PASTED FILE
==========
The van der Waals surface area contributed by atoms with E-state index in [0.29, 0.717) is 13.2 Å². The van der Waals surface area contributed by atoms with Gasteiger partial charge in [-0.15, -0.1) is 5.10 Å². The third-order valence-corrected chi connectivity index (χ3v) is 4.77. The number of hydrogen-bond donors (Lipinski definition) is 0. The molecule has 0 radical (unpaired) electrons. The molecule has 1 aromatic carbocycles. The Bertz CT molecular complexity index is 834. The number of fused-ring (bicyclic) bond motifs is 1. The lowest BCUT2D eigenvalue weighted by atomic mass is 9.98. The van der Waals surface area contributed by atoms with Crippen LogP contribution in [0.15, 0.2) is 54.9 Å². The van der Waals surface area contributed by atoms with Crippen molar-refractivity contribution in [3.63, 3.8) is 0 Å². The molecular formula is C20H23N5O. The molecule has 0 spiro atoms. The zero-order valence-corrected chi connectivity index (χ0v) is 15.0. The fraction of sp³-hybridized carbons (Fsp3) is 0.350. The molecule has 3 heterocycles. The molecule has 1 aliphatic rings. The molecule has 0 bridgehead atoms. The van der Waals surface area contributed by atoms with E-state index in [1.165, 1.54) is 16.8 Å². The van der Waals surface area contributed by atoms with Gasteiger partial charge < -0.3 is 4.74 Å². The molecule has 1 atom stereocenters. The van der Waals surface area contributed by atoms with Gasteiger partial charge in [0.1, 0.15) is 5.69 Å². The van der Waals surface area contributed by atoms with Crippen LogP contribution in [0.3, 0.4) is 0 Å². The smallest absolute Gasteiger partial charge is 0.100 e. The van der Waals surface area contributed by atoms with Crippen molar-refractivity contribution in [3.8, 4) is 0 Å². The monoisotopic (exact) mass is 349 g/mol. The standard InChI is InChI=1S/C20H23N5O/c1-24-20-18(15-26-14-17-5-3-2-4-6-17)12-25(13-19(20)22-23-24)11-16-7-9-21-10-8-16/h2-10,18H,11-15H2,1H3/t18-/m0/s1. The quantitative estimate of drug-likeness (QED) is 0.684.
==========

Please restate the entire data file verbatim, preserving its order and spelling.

The van der Waals surface area contributed by atoms with E-state index in [0.29, 0.717) is 13.2 Å². The van der Waals surface area contributed by atoms with Gasteiger partial charge in [-0.15, -0.1) is 5.10 Å². The third-order valence-corrected chi connectivity index (χ3v) is 4.77. The number of hydrogen-bond donors (Lipinski definition) is 0. The molecule has 0 radical (unpaired) electrons. The molecule has 1 aromatic carbocycles. The Bertz CT molecular complexity index is 834. The number of fused-ring (bicyclic) bond motifs is 1. The lowest BCUT2D eigenvalue weighted by atomic mass is 9.98. The van der Waals surface area contributed by atoms with Crippen LogP contribution in [0.15, 0.2) is 54.9 Å². The van der Waals surface area contributed by atoms with Crippen molar-refractivity contribution in [3.63, 3.8) is 0 Å². The molecular formula is C20H23N5O. The molecule has 0 spiro atoms. The zero-order valence-corrected chi connectivity index (χ0v) is 15.0. The fraction of sp³-hybridized carbons (Fsp3) is 0.350. The molecule has 3 heterocycles. The molecule has 1 aliphatic rings. The molecule has 0 bridgehead atoms. The van der Waals surface area contributed by atoms with E-state index in [1.165, 1.54) is 16.8 Å². The van der Waals surface area contributed by atoms with Gasteiger partial charge < -0.3 is 4.74 Å². The molecule has 1 atom stereocenters. The van der Waals surface area contributed by atoms with Gasteiger partial charge in [0.1, 0.15) is 5.69 Å². The van der Waals surface area contributed by atoms with Crippen LogP contribution in [0.3, 0.4) is 0 Å². The smallest absolute Gasteiger partial charge is 0.100 e. The van der Waals surface area contributed by atoms with Crippen molar-refractivity contribution in [3.8, 4) is 0 Å². The monoisotopic (exact) mass is 349 g/mol. The standard InChI is InChI=1S/C20H23N5O/c1-24-20-18(15-26-14-17-5-3-2-4-6-17)12-25(13-19(20)22-23-24)11-16-7-9-21-10-8-16/h2-10,18H,11-15H2,1H3/t18-/m0/s1. The quantitative estimate of drug-likeness (QED) is 0.684.